— story by Deb Pollack
When I was 24, I would have never imagined that enjoying a simple track day could lead me into a profession I’d truly love throughout my entire career. That first time I went out to Willow Springs Raceway, I met a community of car lovers and began a yearly ritual that has endeared me to MPG for more years than I’d care to admit. But it also was the beginning of a calling for me that was less about cars, and more about camaraderie.
In the late 80s, I had my first “real” job and worked for an agency that represented Mitsubishi Motors – then the 5th largest Japanese brand in the U.S. We had a mantra then (and one that I still follow now) that said it’s the relationships we hold that make things dear. We were friends with the press and our PR peers, and knew that through this industry – no matter which brand we stood behind — together as a group we stood as one.
Being a PR gal and not a journalist, there were few cars I could drive that first track day. But that didn’t matter because I found it wasn’t actually the cars that made me feel part of the group, it was the multitude of people that I got to know. That same year our team began a tradition which went on for some time — providing long-sleeve t-shirts to everyone in attendance. These shirts were given out more as a personal “Hello, I’d like to get to know you,” rather than just a part of the goodie bags. Our annual shirts became an open door to our company, and more importantly, a token to lasting friendships.
That open door is also what I experienced with MPG right from the start. For me, it really wasn’t so much about the auto industry itself, it was about a sense of community. And, I believe our Board is building on that same open philosophy to encourage current younger journalists and all others within our car realm, to not take lightly what we can achieve together. Track Day is but only one experience we can share, and with our members’ involvement and broader ideas, we can foster the type of camaraderie of not only new-found friendships, but learning experiences that will make connections meaningful and equally long lasting.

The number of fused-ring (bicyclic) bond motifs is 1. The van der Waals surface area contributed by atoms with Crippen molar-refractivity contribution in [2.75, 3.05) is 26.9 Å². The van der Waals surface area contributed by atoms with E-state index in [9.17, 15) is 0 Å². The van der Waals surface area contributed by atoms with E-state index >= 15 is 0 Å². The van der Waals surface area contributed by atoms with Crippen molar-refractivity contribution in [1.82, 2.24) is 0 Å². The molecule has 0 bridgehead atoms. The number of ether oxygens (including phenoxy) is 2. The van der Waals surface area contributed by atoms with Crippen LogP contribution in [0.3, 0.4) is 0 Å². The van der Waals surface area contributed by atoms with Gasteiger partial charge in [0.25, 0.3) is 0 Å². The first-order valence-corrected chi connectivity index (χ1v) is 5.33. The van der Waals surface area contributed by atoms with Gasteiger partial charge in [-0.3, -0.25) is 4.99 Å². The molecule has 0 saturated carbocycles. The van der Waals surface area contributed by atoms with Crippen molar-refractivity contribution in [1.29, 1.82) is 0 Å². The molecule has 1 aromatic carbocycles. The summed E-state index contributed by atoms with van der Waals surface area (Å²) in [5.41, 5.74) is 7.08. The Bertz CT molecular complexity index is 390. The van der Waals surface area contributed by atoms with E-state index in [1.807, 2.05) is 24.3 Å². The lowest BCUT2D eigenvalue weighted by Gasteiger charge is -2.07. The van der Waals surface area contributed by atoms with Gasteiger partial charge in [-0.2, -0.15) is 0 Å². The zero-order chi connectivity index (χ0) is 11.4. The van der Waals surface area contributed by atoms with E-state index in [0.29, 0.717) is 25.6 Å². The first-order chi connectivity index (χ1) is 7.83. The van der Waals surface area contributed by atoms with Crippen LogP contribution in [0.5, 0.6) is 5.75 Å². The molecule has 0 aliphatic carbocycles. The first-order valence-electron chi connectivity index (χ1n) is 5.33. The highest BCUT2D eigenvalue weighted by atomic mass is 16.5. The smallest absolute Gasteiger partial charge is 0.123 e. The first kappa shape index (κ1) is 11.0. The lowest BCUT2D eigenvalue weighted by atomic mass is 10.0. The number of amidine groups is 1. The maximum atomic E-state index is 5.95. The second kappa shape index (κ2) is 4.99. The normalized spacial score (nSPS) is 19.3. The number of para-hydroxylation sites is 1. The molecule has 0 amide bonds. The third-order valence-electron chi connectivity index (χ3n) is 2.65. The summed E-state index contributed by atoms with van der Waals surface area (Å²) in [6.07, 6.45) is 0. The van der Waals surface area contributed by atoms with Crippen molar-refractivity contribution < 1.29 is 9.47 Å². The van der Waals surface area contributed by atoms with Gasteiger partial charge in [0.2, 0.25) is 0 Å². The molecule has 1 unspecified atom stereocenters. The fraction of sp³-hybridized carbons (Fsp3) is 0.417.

Legacies like the ‘Dean Bachelor’ awards provide the foundation our first members longed to achieve; recognizing an authenticity found in not just a journalistic approach, but within a deep value system our current membership shares. One based on ethics and passion that are intrinsic qualities in those icons we come to know as friends, rather than as writers whom we hope to know professionally. It is because of these events, our close knit network has allowed us to embrace artistry while building relationships, offering a rare reminder that “you don’t need to always do business, to do business.”
I look back on those initial MPG Track Days and think of the friends I made then, and still hold dear – guys like Don Fuller, who took me for my first passenger hot lap in the “original” NSX and teaching me to ‘never lift’ – and Kim Custer, who taught all the girls on his team exactly how to ‘lift’ when going off-road.
Now that we seem to be keeping the old custom alive at Willow Springs, there are new friendships, traditions and memories to be made, all within the open door of MPG. And while new cars are more often than not the initial draw to this event, I hope you’ll take the time to get to know the folks that show up around you, because a decade or even two from now, you’ll be able to say “I remember when…”
Pictured at top of page: The girls of Mitsubishi “back in the day” – Maureen Nelson Willett, Deb Stearn Pollack and Lisa Dunn Lowhurst